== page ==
Heavy is the head that wears the frown
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Sitting down to watch Succession, Jesse Armstrong’s dynastic (and slightly comic) soap opera about a corporate titan and his conflicted offspring, you can easily trick yourself into thinking you’re watching the modern counterpart to the 1980s super-soap Dynasty. This is, after all, a smouldering saga of betrayal and bloodlines in which control of an empire is at stake.
But in truth, it is more clearly the descendant of I, Claudius, the BBC serial based on Robert Graves’ novel of the same name, about the machinations behind the scenes of the Roman Empire. With perhaps a dash of King Lear, Shakespeare’s play about the complex handover of power from a sovereign to his three offspring.
Succession: not your mother’s Dynasty. The cast (from left): Jeremy Strong, Kieran Culkin, Brian Cox, Sarah Snook and Alan Ruck. Credit:HBO
There are no catfights and caviar in Succession. Rather, it’s a West Wing-style piece that plays more subtle notes to make its tune. That is, when it’s not firing off darkly comic lines. There are lots of walk-and-talks, though as the third season opens all of that has been upended (more on that in a moment) and we’re swimming in uncertain and unfamiliar waters.
It is true that there is a melodramatic touchstone to the show. The 1980s super-soaps Dynasty and Dallas (and Dallas′ stablemate Falcon Crest) were obsessively dynastic stories. As with Succession, the plot points touched on inheritances and stock percentages as much as they did on the people who held and traded them.
But in the 1980s it was enough to think that rich people were miserably unhappy based on wealth alone. That all their ill-gotten gains would ultimately give them was heartache, betrayal and, occasionally, a bout of amnesia or a long-lost sibling.
Succession dives into a more richly textured world. It is true the series traces its origin to a more conventionally biographical piece on the Murdochs, and there are some threads of that story which survive into this one. But the tonal notes of Succession lean into Shakespeare as much as they do Sun Valley.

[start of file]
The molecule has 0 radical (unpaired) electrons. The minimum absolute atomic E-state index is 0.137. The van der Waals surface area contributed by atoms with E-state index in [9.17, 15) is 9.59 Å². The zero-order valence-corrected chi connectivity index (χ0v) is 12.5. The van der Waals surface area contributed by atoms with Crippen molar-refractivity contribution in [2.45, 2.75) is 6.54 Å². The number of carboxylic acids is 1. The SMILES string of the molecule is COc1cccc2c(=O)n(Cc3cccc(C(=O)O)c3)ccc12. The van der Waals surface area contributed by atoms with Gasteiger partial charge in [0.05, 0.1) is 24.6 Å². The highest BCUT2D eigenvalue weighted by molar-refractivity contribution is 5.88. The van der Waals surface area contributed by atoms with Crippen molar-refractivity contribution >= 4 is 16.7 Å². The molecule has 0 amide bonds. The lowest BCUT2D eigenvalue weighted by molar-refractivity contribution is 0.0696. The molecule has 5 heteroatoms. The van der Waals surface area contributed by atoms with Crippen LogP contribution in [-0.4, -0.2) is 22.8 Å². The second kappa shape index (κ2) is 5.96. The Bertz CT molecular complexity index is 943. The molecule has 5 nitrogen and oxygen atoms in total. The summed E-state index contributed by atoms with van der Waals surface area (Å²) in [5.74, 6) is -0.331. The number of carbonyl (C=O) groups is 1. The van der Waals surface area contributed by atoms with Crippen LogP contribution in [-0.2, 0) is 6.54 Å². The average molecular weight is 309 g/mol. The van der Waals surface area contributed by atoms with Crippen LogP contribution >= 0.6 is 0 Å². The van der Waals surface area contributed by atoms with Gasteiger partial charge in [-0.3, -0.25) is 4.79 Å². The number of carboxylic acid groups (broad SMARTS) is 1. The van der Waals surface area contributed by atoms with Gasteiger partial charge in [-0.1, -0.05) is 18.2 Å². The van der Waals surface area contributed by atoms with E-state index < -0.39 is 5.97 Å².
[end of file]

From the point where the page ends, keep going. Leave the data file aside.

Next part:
Trying to unpack the series as its third season kicks off, while also giving away no spoilers, is a challenge.
In one sense, Succession is not the kind of show you can land on in episode one of the third season and make much sense of. If you’ve not watched it, catching up with the first two seasons is recommended.
But if you’re feeling bold, here’s your quick primer: the vast business empire of Waystar RoyCo boss Logan Roy (Brian Cox) is teetering on the brink and, in the second season finale, his son Kendall (Jeremy Strong) staged a sort-of-coup by dumping his father into a massive scandal.
As we pick up the story, Roy’s youngest daughter Siobhan (Sarah Snook) is advocating a cautious strategy. Her brother Roman (Kieran Culkin) encourages his father to cut their brother “into a million pieces”. (There is no love lost between Kendall and Roman, in case you hadn’t noticed.) Kendall, meanwhile, is gambling that the scandal, involving the cover-up of crimes in one of the company’s divisions, will be enough to trigger a genuine succession crisis.
Every part of Succession shimmers. Armstrong’s scripts are top-notch, brought to life by cinematographer Andrij Parekh, production designer Stephen Carter and director Mark Mylod, and set magnificently to Nicholas Britell’s score. Individually they are excellent but as pieces of a larger mosaic they dazzle.
And the cast are a revelation. Every one of them. Brian Cox’s performance as the brash old dog Logan Roy holds this deeply broken world together. But Jeremy Strong’s Kendall is gloriously unhinged, and Sarah Snook’s politically shrewd Shiv and Kieran Culkin’s smart-mouthed Roman both begin to bare their teeth as the prize – the crown, if you will – seems to come within reach.
Succession airs on Fox Showcase on Mondays from October 18 express from the US at 12pm and replayed at 8.30pm.
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